Many Muslims sought shelter in the Al-Aqsa Mosque, the Dome of the Rock, and the Temple Mount area generally. According to the Gesta Francorum, speaking only of the Temple Mount area, "...[our men] were killing and slaying even to the Temple of Solomon, where the slaughter was so great that our men waded in blood up to their ankles..." According to Raymond of Aguilers, also writing solely of the Temple Mount area, " in the Temple and porch of Solomon men rode in blood up to their knees and bridle reins." Writing about the Temple Mount area alone Fulcher of Chartres, who was not an eyewitness to the Jerusalem siege because he had stayed with Baldwin in Edessa at the time, says: "In this temple 10,000 were killed. Indeed, if you had been there you would have seen our feet colored to our ankles with the blood of the slain. But what more shall I relate? None of them were left alive; neither women nor children were spared".
The eyewitness Gesta Francorum states that some people were spared. Its anonymous author wrote, "When the pagans had been overcome, our men seized great numbers, both men and women, either killing them or keeping them captive, as they wished." Later the same source writes, "[Our leaders] also ordered all the Saracen dead to be cast outside because of the great stench, since the whole city was filled with their corpses; and so the living Saracens dragged the dead before the exits of the gates and arranged them in heaps, as if they were houses. No one ever saw or heard of such slaughter of pagan people, for funeral pyres were formed from them like pyramids, and no one knows their number except God alone. But Raymond caused the Emir and the others who were with him to be conducted to Ascalon, whole and unhurt."
Another eyewitness source, Raymond of Aguilers, reports that some Muslims survived. After recounting the slaughter on the Temple Mount he reports of some who "took refuge in the Tower of David, and, petitioning Count Raymond for protection, surrendered the Tower into his hands." These Muslims left with the Fatimid governor for Ascalon. A version of this tradition is also known to the later Muslim historian Ibn al-Athir (10, 193–95), who recounts that after the city was taken and pillaged: "A band of Muslims barricaded themselves into the Oratory of David (Mihrab Dawud) and fought on for several days. They were granted their lives in return for surrendering. The Franks honored their word, and the group left by night for Ascalon." One Cairo Geniza letter also refers to some Jewish residents who left with the Fatimid governor.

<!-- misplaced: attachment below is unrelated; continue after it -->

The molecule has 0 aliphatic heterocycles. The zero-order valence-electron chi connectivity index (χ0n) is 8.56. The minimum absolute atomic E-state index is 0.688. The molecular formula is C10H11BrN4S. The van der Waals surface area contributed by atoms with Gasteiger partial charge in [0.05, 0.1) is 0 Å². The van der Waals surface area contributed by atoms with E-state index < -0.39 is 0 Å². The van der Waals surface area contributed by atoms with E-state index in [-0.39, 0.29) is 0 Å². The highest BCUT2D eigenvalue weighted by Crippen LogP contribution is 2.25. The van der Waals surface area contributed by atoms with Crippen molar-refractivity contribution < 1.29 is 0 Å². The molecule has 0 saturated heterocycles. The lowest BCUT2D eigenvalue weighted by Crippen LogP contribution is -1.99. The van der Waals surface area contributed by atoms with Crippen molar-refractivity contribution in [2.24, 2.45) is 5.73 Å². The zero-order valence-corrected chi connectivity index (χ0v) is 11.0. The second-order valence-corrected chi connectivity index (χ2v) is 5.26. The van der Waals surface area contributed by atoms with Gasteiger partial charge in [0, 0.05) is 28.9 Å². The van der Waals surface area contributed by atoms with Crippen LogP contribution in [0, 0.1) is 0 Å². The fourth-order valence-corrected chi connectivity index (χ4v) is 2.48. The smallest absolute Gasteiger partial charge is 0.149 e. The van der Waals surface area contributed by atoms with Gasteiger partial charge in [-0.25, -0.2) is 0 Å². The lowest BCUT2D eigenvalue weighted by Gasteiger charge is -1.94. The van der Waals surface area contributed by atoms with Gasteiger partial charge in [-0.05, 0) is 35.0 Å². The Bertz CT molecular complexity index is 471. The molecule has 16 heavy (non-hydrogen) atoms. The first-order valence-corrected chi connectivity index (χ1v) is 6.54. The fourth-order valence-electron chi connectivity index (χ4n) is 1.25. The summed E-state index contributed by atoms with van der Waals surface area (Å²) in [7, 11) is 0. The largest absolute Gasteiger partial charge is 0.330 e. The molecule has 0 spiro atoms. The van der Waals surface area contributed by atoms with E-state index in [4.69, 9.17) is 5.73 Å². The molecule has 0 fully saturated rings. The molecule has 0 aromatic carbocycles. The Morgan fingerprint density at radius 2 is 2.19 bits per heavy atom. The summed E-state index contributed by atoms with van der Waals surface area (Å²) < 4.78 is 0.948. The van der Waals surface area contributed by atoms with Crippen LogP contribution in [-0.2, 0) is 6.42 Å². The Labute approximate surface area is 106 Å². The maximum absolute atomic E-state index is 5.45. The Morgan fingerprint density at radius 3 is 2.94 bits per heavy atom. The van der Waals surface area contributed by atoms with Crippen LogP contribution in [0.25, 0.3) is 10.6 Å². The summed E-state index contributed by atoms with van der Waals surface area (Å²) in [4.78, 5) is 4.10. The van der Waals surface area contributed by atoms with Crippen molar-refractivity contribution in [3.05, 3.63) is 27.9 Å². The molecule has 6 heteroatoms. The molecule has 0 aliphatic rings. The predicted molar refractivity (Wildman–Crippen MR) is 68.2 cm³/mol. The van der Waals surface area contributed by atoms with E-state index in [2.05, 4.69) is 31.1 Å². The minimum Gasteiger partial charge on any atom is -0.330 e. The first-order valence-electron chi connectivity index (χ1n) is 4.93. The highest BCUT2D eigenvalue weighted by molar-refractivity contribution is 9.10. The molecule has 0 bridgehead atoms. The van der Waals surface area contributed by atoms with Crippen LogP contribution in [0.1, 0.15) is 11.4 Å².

Tancred claimed the Temple quarter for himself and offered protection to some of the Muslims there, but he was unable to prevent their deaths at the hands of his fellow Crusaders.
Although the Crusaders killed many of the Muslim and Jewish residents, eyewitness accounts (Gesta Francorum, Raymond of Aguilers, and the Cairo Geniza documents) demonstrate that some Muslim and Jewish residents were allowed to live, as long as they left Jerusalem.
Jews had fought side-by-side with Muslim soldiers to defend the city, and as the Crusaders breached the outer walls, the Jews of the city retreated to their synagogue to "prepare for death". According to the Muslim chronicle of Ibn al-Qalanisi, "The Jews assembled in their synagogue, and the Franks burned it over their heads." A contemporary Jewish communication confirms the destruction of the synagogue, though it does not corroborate that any Jews were inside it when it was burned. This letter was discovered among the Cairo Geniza collection in 1975 by historian Shelomo Dov Goitein. Historians believe that it was written just two weeks after the siege, making it "the earliest account on the conquest in any language."Additional documentation from the Cairo Geniza indicates that some Jews held captive by the Crusaders were able to escape when the Ascalon Jewish community paid a ransom.